Nanotoxicology is the study of the unknown and potentially unforeseen consequences that may result from nanomaterial exposure due to the unique properties that may cause them to adversely impact living systems. Currently, vast toxicological data gaps exist regarding the risks associated with nanomaterial exposure, and the principal characteristics that may be predictive of nanomaterial interactions with biological systems have yet to be identified due of this lack of information. Thus, rapid testing strategies are immediately necessary to identify the specific features of nanomaterial that result in toxicity in order to mitigate risks from exposure and define structure-property relationships that can be used to predict nanomaterial hazard in lieu of empirical data. The proposed research utilizes an integrative approach to strategically target structure-activity relationships by leveraging nanomaterial characterization and toxicity data using informatics. The goal is to identify the principal features that govern nanomaterial- biological interactions and define key drivers for nanomaterial toxicity. The overall objective of the ONES is to determine the relative influence that size, shape and surface chemistry have on uptake, effects and mechanism of toxicity. Upon completion of the proposed studies, we expect to: i) fill critical information gaps by providing primary data on nanomaterial characterization, fate and biological impact, ii) provide validated assays for rapidly determining nanomaterial characteristics and testing for biological impact, iii) identify the chain of molecular events that lead to a toxic outcome in zebrafish exposed to environmentally relevant nanomaterial concentrations, and iv) deliver an unbiased information platform to delineate which nanomaterial features, or combination of features, modify toxic potential. Such information will have a positive impact and advance the fields of nanomedicine, nanotoxicology, and nanotechnology by reducing the need to empirically test every nanomaterial formulation, providing information on the structural elements that can be modified to minimize inherent nanomaterial toxicity, enhancing community resources for dissemination of important information on nanomaterial, and finally providing new tools for risk assessors to protect humans and the environment from potentially harmful exposures.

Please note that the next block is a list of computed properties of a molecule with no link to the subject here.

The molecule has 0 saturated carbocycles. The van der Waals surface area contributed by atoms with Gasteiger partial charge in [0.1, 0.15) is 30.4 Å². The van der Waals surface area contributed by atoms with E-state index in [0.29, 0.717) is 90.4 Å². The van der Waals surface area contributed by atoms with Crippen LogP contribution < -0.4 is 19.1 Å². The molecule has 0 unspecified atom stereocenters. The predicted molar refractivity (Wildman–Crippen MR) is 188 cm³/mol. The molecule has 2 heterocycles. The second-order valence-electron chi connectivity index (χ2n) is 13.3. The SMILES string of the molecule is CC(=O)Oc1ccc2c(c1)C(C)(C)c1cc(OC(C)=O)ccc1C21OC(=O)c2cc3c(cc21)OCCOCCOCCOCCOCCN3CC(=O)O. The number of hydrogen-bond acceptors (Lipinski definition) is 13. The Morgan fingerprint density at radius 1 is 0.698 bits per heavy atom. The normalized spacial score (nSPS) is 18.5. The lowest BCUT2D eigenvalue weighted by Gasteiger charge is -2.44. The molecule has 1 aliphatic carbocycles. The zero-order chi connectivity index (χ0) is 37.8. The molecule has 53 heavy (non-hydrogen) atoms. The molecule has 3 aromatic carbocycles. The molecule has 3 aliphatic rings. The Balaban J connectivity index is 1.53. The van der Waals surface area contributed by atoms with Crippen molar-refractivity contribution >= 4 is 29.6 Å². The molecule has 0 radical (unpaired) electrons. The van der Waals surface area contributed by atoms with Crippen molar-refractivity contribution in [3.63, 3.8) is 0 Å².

The proposed studies fill important gaps in our understanding of the human health risk posed by nanomaterial exposure by defining the relationships between nanomaterial physicochemical properties and the biological responses to their exposure. This ONES project will 1) provide hazard data on which to base safety protocols, exposure guidelines, and risk assessments;2) establish design rules to guide the development of high-performance, safe nanomaterial and resulting biomedical technologies;3) establish a predictive platform for nanomaterial hazard identification;and 4) enhance data integration and open-source data sharing on nanomaterial- biological interactions.
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